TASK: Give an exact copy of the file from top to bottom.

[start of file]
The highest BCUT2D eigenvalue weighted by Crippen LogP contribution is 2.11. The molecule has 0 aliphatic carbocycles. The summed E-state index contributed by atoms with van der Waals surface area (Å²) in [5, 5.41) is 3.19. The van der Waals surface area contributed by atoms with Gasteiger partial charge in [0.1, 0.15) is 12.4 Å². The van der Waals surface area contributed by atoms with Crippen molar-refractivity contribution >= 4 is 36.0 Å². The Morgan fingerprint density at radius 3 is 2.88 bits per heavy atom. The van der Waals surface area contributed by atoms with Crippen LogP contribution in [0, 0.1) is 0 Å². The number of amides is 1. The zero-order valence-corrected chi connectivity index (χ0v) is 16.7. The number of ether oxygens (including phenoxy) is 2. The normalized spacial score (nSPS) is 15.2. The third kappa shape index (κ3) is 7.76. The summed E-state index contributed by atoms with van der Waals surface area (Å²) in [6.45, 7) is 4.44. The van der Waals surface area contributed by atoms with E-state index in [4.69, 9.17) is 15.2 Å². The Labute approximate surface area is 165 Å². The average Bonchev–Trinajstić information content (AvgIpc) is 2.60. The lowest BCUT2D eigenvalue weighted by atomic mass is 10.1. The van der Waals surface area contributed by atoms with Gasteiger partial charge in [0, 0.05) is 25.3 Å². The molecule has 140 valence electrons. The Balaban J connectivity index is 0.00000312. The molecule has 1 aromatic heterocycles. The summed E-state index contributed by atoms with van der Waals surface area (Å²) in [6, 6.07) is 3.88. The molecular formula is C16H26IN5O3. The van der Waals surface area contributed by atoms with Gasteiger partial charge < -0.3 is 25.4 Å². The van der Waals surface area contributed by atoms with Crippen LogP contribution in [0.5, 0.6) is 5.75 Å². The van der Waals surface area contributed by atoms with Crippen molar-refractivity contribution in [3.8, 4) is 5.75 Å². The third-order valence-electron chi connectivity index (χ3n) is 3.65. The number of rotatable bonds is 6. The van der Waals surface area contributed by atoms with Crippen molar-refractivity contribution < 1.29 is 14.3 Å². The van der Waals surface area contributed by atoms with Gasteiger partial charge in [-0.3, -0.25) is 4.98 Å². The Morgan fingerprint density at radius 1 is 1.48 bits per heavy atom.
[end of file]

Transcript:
The highest BCUT2D eigenvalue weighted by Crippen LogP contribution is 2.11. The molecule has 0 aliphatic carbocycles. The summed E-state index contributed by atoms with van der Waals surface area (Å²) in [5, 5.41) is 3.19. The van der Waals surface area contributed by atoms with Gasteiger partial charge in [0.1, 0.15) is 12.4 Å². The van der Waals surface area contributed by atoms with Crippen molar-refractivity contribution >= 4 is 36.0 Å². The Morgan fingerprint density at radius 3 is 2.88 bits per heavy atom. The van der Waals surface area contributed by atoms with Crippen LogP contribution in [0, 0.1) is 0 Å². The number of amides is 1. The zero-order valence-corrected chi connectivity index (χ0v) is 16.7. The number of ether oxygens (including phenoxy) is 2. The normalized spacial score (nSPS) is 15.2. The third kappa shape index (κ3) is 7.76. The summed E-state index contributed by atoms with van der Waals surface area (Å²) in [6.45, 7) is 4.44. The van der Waals surface area contributed by atoms with E-state index in [4.69, 9.17) is 15.2 Å². The Labute approximate surface area is 165 Å². The average Bonchev–Trinajstić information content (AvgIpc) is 2.60. The lowest BCUT2D eigenvalue weighted by atomic mass is 10.1. The van der Waals surface area contributed by atoms with Gasteiger partial charge in [0, 0.05) is 25.3 Å². The molecule has 140 valence electrons. The Balaban J connectivity index is 0.00000312. The molecule has 1 aromatic heterocycles. The summed E-state index contributed by atoms with van der Waals surface area (Å²) in [6, 6.07) is 3.88. The molecular formula is C16H26IN5O3. The van der Waals surface area contributed by atoms with Gasteiger partial charge < -0.3 is 25.4 Å². The van der Waals surface area contributed by atoms with Crippen LogP contribution in [0.5, 0.6) is 5.75 Å². The van der Waals surface area contributed by atoms with Crippen molar-refractivity contribution in [3.8, 4) is 5.75 Å². The third-order valence-electron chi connectivity index (χ3n) is 3.65. The number of rotatable bonds is 6. The van der Waals surface area contributed by atoms with Crippen molar-refractivity contribution < 1.29 is 14.3 Å². The van der Waals surface area contributed by atoms with Gasteiger partial charge in [-0.3, -0.25) is 4.98 Å². The Morgan fingerprint density at radius 1 is 1.48 bits per heavy atom.